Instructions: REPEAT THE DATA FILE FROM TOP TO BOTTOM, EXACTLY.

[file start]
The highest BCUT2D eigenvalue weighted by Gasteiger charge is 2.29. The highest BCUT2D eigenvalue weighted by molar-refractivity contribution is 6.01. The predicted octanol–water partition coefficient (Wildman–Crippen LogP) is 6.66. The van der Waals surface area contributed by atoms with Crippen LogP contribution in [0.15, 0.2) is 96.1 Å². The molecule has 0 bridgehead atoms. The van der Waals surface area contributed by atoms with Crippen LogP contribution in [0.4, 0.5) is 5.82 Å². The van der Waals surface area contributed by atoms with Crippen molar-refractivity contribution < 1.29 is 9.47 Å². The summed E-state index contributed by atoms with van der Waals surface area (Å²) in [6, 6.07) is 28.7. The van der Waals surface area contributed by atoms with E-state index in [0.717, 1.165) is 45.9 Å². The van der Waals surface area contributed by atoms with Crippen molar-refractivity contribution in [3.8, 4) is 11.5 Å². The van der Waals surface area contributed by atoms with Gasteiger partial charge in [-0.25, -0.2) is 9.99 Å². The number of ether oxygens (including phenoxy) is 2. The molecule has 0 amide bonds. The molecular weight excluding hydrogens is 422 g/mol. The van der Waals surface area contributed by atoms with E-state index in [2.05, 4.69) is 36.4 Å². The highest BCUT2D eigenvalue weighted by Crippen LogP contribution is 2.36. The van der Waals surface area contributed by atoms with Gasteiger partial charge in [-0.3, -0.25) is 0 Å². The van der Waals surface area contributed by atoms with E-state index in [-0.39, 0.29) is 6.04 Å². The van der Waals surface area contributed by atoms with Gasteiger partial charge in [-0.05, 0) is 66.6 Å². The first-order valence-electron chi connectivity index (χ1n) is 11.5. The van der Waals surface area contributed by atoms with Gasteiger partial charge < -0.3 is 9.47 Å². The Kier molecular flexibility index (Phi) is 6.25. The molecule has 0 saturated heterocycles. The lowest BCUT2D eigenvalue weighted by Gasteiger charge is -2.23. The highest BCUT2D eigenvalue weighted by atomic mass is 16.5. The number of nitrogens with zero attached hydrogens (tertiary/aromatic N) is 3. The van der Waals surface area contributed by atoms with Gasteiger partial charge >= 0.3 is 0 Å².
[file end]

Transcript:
The highest BCUT2D eigenvalue weighted by Gasteiger charge is 2.29. The highest BCUT2D eigenvalue weighted by molar-refractivity contribution is 6.01. The predicted octanol–water partition coefficient (Wildman–Crippen LogP) is 6.66. The van der Waals surface area contributed by atoms with Crippen LogP contribution in [0.15, 0.2) is 96.1 Å². The molecule has 0 bridgehead atoms. The van der Waals surface area contributed by atoms with Crippen LogP contribution in [0.4, 0.5) is 5.82 Å². The van der Waals surface area contributed by atoms with Crippen molar-refractivity contribution < 1.29 is 9.47 Å². The summed E-state index contributed by atoms with van der Waals surface area (Å²) in [6, 6.07) is 28.7. The van der Waals surface area contributed by atoms with E-state index in [0.717, 1.165) is 45.9 Å². The van der Waals surface area contributed by atoms with Crippen molar-refractivity contribution in [3.8, 4) is 11.5 Å². The van der Waals surface area contributed by atoms with Gasteiger partial charge in [-0.25, -0.2) is 9.99 Å². The number of ether oxygens (including phenoxy) is 2. The molecule has 0 amide bonds. The molecular weight excluding hydrogens is 422 g/mol. The van der Waals surface area contributed by atoms with E-state index in [2.05, 4.69) is 36.4 Å². The highest BCUT2D eigenvalue weighted by Crippen LogP contribution is 2.36. The van der Waals surface area contributed by atoms with Gasteiger partial charge in [-0.3, -0.25) is 0 Å². The van der Waals surface area contributed by atoms with E-state index in [-0.39, 0.29) is 6.04 Å². The van der Waals surface area contributed by atoms with Gasteiger partial charge in [-0.05, 0) is 66.6 Å². The first-order valence-electron chi connectivity index (χ1n) is 11.5. The van der Waals surface area contributed by atoms with Gasteiger partial charge < -0.3 is 9.47 Å². The Kier molecular flexibility index (Phi) is 6.25. The molecule has 0 saturated heterocycles. The lowest BCUT2D eigenvalue weighted by Gasteiger charge is -2.23. The highest BCUT2D eigenvalue weighted by atomic mass is 16.5. The number of nitrogens with zero attached hydrogens (tertiary/aromatic N) is 3. The van der Waals surface area contributed by atoms with Gasteiger partial charge >= 0.3 is 0 Å².